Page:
A new Florida law has just raised the age for child restraint device use in motor vehicles. Once a child outgrows their infant car seat, they must ride either in a larger seat with a 5-point harness or a booster seat—until their sixth birthday. Under the previous law, only children under the age of three were required to use a car seat.
Under Florida Statutes §316.613, a seat belt alone is sufficient for a 4 or 5 year old if the child:
- Is being transported by someone not in his or her immediate family
- Is being transported in a chauffeur-driven vehicle if the operator and the vehicle are being compensated for this service
- Is being transported in a medical emergency
- Has a medical condition, as evidenced by documentation from a health care professional, that necessitates an exception the general rule
Child restraint devices are not required on school buses, public buses, farm tractors, trucks weighing more than 26,000 pounds, motorcycles, mopeds and bicycles.
The CDC cites the failure to buckle up, drunk driving and incorrect use of child restraint devices as the greatest risk factors in child auto accident injury and death.
Failure to buckle up
A significant number of children who have died in car crashes in recent years were not buckled up – 25% of infants under the age of 1, one-third of 1-7 year-olds, and 45% of 8-12 year-olds may well have survived if they had been property restrained.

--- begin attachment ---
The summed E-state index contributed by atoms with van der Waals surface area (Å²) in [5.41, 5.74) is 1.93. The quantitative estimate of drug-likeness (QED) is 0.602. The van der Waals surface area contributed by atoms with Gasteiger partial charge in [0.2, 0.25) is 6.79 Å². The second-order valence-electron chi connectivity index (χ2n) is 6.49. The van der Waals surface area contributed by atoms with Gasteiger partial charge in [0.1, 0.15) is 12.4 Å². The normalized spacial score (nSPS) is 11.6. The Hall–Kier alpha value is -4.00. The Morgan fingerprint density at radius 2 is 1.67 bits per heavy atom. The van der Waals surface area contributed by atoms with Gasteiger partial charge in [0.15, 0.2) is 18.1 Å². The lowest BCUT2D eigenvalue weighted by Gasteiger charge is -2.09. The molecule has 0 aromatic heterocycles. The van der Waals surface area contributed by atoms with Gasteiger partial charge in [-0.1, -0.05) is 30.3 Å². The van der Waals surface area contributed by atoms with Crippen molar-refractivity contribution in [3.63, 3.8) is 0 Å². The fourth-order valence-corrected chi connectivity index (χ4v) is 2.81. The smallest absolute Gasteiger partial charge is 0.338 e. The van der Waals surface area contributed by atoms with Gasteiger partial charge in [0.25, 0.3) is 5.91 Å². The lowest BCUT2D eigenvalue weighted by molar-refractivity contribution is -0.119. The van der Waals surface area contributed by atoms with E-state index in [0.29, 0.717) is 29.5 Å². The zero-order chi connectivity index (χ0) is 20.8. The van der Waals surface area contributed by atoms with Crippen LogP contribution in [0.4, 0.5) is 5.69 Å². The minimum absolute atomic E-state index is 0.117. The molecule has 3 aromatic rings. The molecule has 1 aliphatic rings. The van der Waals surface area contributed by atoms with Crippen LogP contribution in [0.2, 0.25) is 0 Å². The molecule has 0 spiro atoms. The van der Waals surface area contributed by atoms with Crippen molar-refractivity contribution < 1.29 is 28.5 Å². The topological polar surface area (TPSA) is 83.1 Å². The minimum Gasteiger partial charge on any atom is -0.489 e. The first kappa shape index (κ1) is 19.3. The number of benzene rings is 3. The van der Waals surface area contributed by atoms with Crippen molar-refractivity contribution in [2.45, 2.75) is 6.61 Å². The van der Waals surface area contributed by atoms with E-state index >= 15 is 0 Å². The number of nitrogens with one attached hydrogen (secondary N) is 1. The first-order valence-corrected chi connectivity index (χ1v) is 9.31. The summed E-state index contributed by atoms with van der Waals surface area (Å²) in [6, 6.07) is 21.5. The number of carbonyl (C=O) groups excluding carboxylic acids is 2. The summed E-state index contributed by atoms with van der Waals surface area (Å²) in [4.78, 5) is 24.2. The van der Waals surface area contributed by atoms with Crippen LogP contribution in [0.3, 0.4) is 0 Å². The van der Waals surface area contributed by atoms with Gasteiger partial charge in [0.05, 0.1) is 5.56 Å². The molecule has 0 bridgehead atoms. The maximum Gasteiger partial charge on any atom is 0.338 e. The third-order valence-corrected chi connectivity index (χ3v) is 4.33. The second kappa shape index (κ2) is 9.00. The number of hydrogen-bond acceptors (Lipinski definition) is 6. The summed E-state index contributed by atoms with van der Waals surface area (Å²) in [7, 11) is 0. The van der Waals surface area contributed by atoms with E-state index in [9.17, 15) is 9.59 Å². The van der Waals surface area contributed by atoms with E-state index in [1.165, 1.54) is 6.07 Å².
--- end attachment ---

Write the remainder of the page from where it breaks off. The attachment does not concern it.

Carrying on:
Approximately 20% of passenger deaths among children under the age of 15 were the fault of someone driving under the influence; 65% of those children were passengers in the car with the drunk driver.
Incorrect use of child restraint devices
If a child restraint device is used incorrectly, for example, where a rear-facing seat is placed in front of an airbag or is otherwise improperly secured, the rate of child injury or death increases substantially. Note that improper installation due a confusing instruction manual may be grounds for a products liability lawsuit.
Defective car seat deaths
In recent years, defective car seats have injured or killed children due to:
- Poor construction
- Harness, latch and handle defects
- Use of flammable materials
- Separation of infant carrier from the base
- Overall manufacturer neglect and/or failure to meet industry standards and regulations
Consumers can search for all child car seat recalls, complaints and investigations online at safercar.gov, a website sponsored by the National Highway Traffic Safety Administration.
If your child has been injured or killed in a Florida car accident, contact an experienced auto accident attorney immediately.
If you have any questions on this blog or need information on other personal injury queries, please call the Law offices of Lytal, Reiter, Smith, Ivey & Fronrath located in West Palm Beach at 1-800 4-RIGHTS (1-800- 474-4487) We welcome your call and look forward to helping you.